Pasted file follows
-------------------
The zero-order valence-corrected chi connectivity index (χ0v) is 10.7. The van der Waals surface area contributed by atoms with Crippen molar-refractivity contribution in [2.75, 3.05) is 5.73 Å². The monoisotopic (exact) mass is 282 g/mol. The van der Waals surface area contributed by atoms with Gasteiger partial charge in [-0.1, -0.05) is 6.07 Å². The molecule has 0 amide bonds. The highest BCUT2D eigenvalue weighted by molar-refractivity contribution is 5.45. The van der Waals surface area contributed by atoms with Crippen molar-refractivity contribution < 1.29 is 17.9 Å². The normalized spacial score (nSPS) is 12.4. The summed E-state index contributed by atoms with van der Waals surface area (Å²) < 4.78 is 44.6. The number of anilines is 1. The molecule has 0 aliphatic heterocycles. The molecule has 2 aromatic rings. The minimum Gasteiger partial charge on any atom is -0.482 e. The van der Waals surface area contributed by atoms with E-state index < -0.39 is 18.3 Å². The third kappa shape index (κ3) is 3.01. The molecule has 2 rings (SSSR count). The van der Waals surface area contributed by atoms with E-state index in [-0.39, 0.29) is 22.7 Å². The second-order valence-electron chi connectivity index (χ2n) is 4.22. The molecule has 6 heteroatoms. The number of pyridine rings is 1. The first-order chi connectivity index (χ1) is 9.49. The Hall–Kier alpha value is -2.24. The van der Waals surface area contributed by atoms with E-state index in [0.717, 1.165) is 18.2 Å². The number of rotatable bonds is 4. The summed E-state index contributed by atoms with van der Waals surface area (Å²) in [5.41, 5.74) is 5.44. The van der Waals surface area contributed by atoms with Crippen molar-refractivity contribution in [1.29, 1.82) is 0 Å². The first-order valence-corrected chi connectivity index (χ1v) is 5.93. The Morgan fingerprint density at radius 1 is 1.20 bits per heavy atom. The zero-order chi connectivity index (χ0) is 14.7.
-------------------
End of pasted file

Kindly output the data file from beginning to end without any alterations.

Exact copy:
The zero-order valence-corrected chi connectivity index (χ0v) is 10.7. The van der Waals surface area contributed by atoms with Crippen molar-refractivity contribution in [2.75, 3.05) is 5.73 Å². The monoisotopic (exact) mass is 282 g/mol. The van der Waals surface area contributed by atoms with Gasteiger partial charge in [-0.1, -0.05) is 6.07 Å². The molecule has 0 amide bonds. The highest BCUT2D eigenvalue weighted by molar-refractivity contribution is 5.45. The van der Waals surface area contributed by atoms with Crippen molar-refractivity contribution < 1.29 is 17.9 Å². The normalized spacial score (nSPS) is 12.4. The summed E-state index contributed by atoms with van der Waals surface area (Å²) < 4.78 is 44.6. The number of anilines is 1. The molecule has 0 aliphatic heterocycles. The molecule has 2 aromatic rings. The minimum Gasteiger partial charge on any atom is -0.482 e. The van der Waals surface area contributed by atoms with E-state index < -0.39 is 18.3 Å². The third kappa shape index (κ3) is 3.01. The molecule has 2 rings (SSSR count). The van der Waals surface area contributed by atoms with E-state index in [-0.39, 0.29) is 22.7 Å². The second-order valence-electron chi connectivity index (χ2n) is 4.22. The molecule has 6 heteroatoms. The number of pyridine rings is 1. The first-order chi connectivity index (χ1) is 9.49. The Hall–Kier alpha value is -2.24. The van der Waals surface area contributed by atoms with E-state index in [0.717, 1.165) is 18.2 Å². The number of rotatable bonds is 4. The summed E-state index contributed by atoms with van der Waals surface area (Å²) in [5.41, 5.74) is 5.44. The van der Waals surface area contributed by atoms with Crippen molar-refractivity contribution in [1.29, 1.82) is 0 Å². The first-order valence-corrected chi connectivity index (χ1v) is 5.93. The Morgan fingerprint density at radius 1 is 1.20 bits per heavy atom. The zero-order chi connectivity index (χ0) is 14.7.